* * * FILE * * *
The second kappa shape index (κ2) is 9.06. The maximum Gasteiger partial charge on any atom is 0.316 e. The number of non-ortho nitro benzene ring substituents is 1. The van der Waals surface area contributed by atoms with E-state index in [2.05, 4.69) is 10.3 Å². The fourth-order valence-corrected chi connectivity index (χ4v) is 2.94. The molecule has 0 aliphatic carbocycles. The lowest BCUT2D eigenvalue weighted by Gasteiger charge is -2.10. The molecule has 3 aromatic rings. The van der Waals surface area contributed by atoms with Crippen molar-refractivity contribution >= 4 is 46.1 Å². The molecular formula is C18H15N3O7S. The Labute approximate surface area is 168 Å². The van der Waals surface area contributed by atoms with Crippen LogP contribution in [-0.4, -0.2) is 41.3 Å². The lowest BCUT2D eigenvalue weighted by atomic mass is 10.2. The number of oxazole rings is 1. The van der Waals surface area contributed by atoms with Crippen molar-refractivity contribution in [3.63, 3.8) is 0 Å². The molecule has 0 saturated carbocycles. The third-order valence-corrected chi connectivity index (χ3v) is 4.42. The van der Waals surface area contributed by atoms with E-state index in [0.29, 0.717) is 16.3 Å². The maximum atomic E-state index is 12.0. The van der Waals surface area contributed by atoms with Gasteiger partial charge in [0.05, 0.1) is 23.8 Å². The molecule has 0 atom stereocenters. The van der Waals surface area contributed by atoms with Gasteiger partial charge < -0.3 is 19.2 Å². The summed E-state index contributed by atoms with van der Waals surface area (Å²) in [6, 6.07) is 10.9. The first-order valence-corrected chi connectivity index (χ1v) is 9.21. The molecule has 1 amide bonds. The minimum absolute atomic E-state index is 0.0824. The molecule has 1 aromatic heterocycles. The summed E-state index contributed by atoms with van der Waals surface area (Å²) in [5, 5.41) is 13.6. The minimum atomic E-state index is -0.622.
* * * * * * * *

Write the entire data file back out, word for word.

The second kappa shape index (κ2) is 9.06. The maximum Gasteiger partial charge on any atom is 0.316 e. The number of non-ortho nitro benzene ring substituents is 1. The van der Waals surface area contributed by atoms with E-state index in [2.05, 4.69) is 10.3 Å². The fourth-order valence-corrected chi connectivity index (χ4v) is 2.94. The molecule has 0 aliphatic carbocycles. The lowest BCUT2D eigenvalue weighted by Gasteiger charge is -2.10. The molecule has 3 aromatic rings. The van der Waals surface area contributed by atoms with Crippen molar-refractivity contribution >= 4 is 46.1 Å². The molecular formula is C18H15N3O7S. The Labute approximate surface area is 168 Å². The van der Waals surface area contributed by atoms with Crippen LogP contribution in [-0.4, -0.2) is 41.3 Å². The lowest BCUT2D eigenvalue weighted by atomic mass is 10.2. The number of oxazole rings is 1. The van der Waals surface area contributed by atoms with Crippen molar-refractivity contribution in [3.63, 3.8) is 0 Å². The molecule has 0 saturated carbocycles. The third-order valence-corrected chi connectivity index (χ3v) is 4.42. The van der Waals surface area contributed by atoms with E-state index in [0.29, 0.717) is 16.3 Å². The maximum atomic E-state index is 12.0. The van der Waals surface area contributed by atoms with Gasteiger partial charge in [0.05, 0.1) is 23.8 Å². The molecule has 0 atom stereocenters. The van der Waals surface area contributed by atoms with Gasteiger partial charge < -0.3 is 19.2 Å². The summed E-state index contributed by atoms with van der Waals surface area (Å²) in [6, 6.07) is 10.9. The first-order valence-corrected chi connectivity index (χ1v) is 9.21. The molecule has 1 amide bonds. The minimum absolute atomic E-state index is 0.0824. The molecule has 1 aromatic heterocycles. The summed E-state index contributed by atoms with van der Waals surface area (Å²) in [5, 5.41) is 13.6. The minimum atomic E-state index is -0.622.